Video: New season, new start for A's shortstop Marcus Semien
When the A’s announced the rehiring of Ron Washington last season to coach their infielders, shortstop Marcus Semien had just experienced his roughest defensive stretch of the season – a span of 11 games in which he committed 10 errors. The A’s made Washington’s hire official May 21 and Washington met the team in Tampa, Fla., where he first talked with Semien.
“I told him, ‘This is a process,’ ” Washington recalled. “ ‘It’s going to take time. You just worry about the work and I’ll worry about all the other issues. There is nothing that you can do out there on the field that I can’t help you fix.’ ”
The two spent the next four months overhauling Semien’s defensive mechanics. Semien, in his first season as the A’s everyday shortstop, ended the year with a major-league-high 35 errors. But he also showed steady improvement under the tutelage of Washington, making just seven errors after the All-Star break and appearing more comfortable and surehanded in the field.
This spring, Washington said, Semien’s progress can be measured by the areas where he still needs to improve. Washington said he’s having Semien zero in on two aspects of his fielding – arm speed and the consistency of his stride when he throws to a base, both of which are geared toward improving the accuracy of his throws.
“The rest of it he’s got,” Washington said. “He got it last year. Now all we’re doing is maintenance. Come April 1, he’ll be ready to be one of the best shortstops in the game.”
If that seems a bold prediction given Semien’s trouble last year, Washington’s response is: “Watch him work.”
Semien garnered the respect of his coaches and teammates last season by how he handled the heavy scrutiny that came with his conspicuous error total. He routinely could be found on the field hours before games working on his defensive mechanics with Washington, who introduced him to a series of drills that have since become ingrained in Semien’s day-to-day routine.
The drills usually begin with Semien perched on his knees and using a smaller glove as Washington throws him one-hop ground balls from a short distance and ensures he is fielding with the correct fundamentals. Semien then trades the small glove for a flat pad and continues to field grounders, working his way back to the normal shortstop position. Only toward the end will he put on his normal glove and execute throws, either across the diamond to first base or to second if the infielders are practicing turning double plays.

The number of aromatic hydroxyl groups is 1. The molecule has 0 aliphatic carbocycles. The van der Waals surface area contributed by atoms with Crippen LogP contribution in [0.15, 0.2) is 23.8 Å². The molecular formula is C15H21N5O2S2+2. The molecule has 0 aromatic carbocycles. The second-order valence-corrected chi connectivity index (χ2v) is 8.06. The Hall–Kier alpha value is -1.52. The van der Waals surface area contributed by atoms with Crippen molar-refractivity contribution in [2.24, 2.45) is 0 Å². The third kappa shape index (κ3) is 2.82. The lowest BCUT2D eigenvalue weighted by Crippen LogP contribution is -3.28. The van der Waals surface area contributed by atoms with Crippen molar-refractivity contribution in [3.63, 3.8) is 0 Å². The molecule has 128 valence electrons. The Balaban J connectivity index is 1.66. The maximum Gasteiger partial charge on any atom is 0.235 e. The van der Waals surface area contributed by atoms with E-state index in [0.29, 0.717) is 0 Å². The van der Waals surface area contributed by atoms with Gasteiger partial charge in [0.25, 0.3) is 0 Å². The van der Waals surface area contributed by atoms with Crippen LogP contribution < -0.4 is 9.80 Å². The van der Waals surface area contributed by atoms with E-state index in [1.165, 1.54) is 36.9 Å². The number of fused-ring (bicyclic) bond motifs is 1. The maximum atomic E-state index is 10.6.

Semien, who keeps a flat fielding pad in his locker, said this spring so far has been more of “the same stuff. But it’s still challenging work. It’s repetition, it’s focus. You’ve got to make sure you come out there ready to work, because if you’re a little bit off that day, you’ll get exposed.”
That is roughly how Semien explains his defensive struggles of last season. He won the A’s everyday shortstop job in spring training “working on things I thought I was doing right.” But as the season began and his mistakes began to mount, “Things got exposed a little bit.”
When Washington joined the team in May, Semien lacked knowledge of the position, Washington said. So instruction covered such wide-ranging topics as what angles to take to field ground balls, different ways to turn a double play and the importance of knowing the batters’ tendencies. Semien said working with Washington has changed even the most fundamental aspects of his defense.
“I catch the ball different, I hold my glove different, my stride is longer when I throw, my arm speed is better,” he said. “There are so many things to break down that I’m trying to apply. They were just things I wasn’t aware of.”
While ironing out his defensive issues, Semien also appeared in a team-high 155 games last season and batted .257 with 15 home runs and 45 RBIs – numbers strong enough to make him the incumbent at shortstop this spring. To Semien’s credit, Washington said, the criticism of his defense seemingly “never affected” him.
“I just had to keep Marcus from thinking about what people on the outside were saying,” Washington said. “You just think about what you do every day to get better and one day you’re going to step out here and have it figured out. And then we move forward.”